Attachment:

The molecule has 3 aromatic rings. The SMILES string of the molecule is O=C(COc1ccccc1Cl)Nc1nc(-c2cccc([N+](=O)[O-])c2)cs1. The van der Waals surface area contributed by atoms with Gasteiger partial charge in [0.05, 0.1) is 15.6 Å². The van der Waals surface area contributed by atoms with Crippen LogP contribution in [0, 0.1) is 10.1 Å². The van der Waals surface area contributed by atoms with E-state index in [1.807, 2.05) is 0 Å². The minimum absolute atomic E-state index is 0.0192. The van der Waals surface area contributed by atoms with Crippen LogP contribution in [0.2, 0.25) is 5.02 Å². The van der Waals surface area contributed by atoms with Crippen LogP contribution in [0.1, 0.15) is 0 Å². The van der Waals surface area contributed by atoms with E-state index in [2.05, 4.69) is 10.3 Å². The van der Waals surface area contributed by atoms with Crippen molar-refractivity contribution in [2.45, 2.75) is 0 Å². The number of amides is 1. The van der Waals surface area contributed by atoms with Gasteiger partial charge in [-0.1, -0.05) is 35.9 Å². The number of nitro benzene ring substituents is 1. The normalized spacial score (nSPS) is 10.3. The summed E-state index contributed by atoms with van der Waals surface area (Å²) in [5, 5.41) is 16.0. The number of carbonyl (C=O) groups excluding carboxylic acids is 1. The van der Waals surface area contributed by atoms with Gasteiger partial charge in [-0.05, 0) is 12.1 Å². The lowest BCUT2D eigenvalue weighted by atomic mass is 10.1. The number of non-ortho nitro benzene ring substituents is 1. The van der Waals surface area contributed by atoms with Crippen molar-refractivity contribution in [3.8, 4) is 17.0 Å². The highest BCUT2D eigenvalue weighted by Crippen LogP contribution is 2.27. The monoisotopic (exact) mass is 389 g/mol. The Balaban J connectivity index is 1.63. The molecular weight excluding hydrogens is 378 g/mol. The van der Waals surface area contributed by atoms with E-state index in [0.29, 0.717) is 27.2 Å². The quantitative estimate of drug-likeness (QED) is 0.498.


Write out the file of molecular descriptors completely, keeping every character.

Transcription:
The molecule has 3 aromatic rings. The SMILES string of the molecule is O=C(COc1ccccc1Cl)Nc1nc(-c2cccc([N+](=O)[O-])c2)cs1. The van der Waals surface area contributed by atoms with Gasteiger partial charge in [0.05, 0.1) is 15.6 Å². The van der Waals surface area contributed by atoms with Crippen LogP contribution in [0, 0.1) is 10.1 Å². The van der Waals surface area contributed by atoms with E-state index in [1.807, 2.05) is 0 Å². The minimum absolute atomic E-state index is 0.0192. The van der Waals surface area contributed by atoms with Crippen LogP contribution in [0.2, 0.25) is 5.02 Å². The van der Waals surface area contributed by atoms with Crippen LogP contribution in [0.1, 0.15) is 0 Å². The van der Waals surface area contributed by atoms with E-state index in [2.05, 4.69) is 10.3 Å². The van der Waals surface area contributed by atoms with Crippen molar-refractivity contribution in [2.45, 2.75) is 0 Å². The number of amides is 1. The van der Waals surface area contributed by atoms with Gasteiger partial charge in [-0.1, -0.05) is 35.9 Å². The number of nitro benzene ring substituents is 1. The normalized spacial score (nSPS) is 10.3. The summed E-state index contributed by atoms with van der Waals surface area (Å²) in [5, 5.41) is 16.0. The number of carbonyl (C=O) groups excluding carboxylic acids is 1. The van der Waals surface area contributed by atoms with Gasteiger partial charge in [-0.05, 0) is 12.1 Å². The lowest BCUT2D eigenvalue weighted by atomic mass is 10.1. The number of non-ortho nitro benzene ring substituents is 1. The van der Waals surface area contributed by atoms with Crippen molar-refractivity contribution in [3.8, 4) is 17.0 Å². The highest BCUT2D eigenvalue weighted by Crippen LogP contribution is 2.27. The monoisotopic (exact) mass is 389 g/mol. The Balaban J connectivity index is 1.63. The molecular weight excluding hydrogens is 378 g/mol. The van der Waals surface area contributed by atoms with E-state index in [0.29, 0.717) is 27.2 Å². The quantitative estimate of drug-likeness (QED) is 0.498.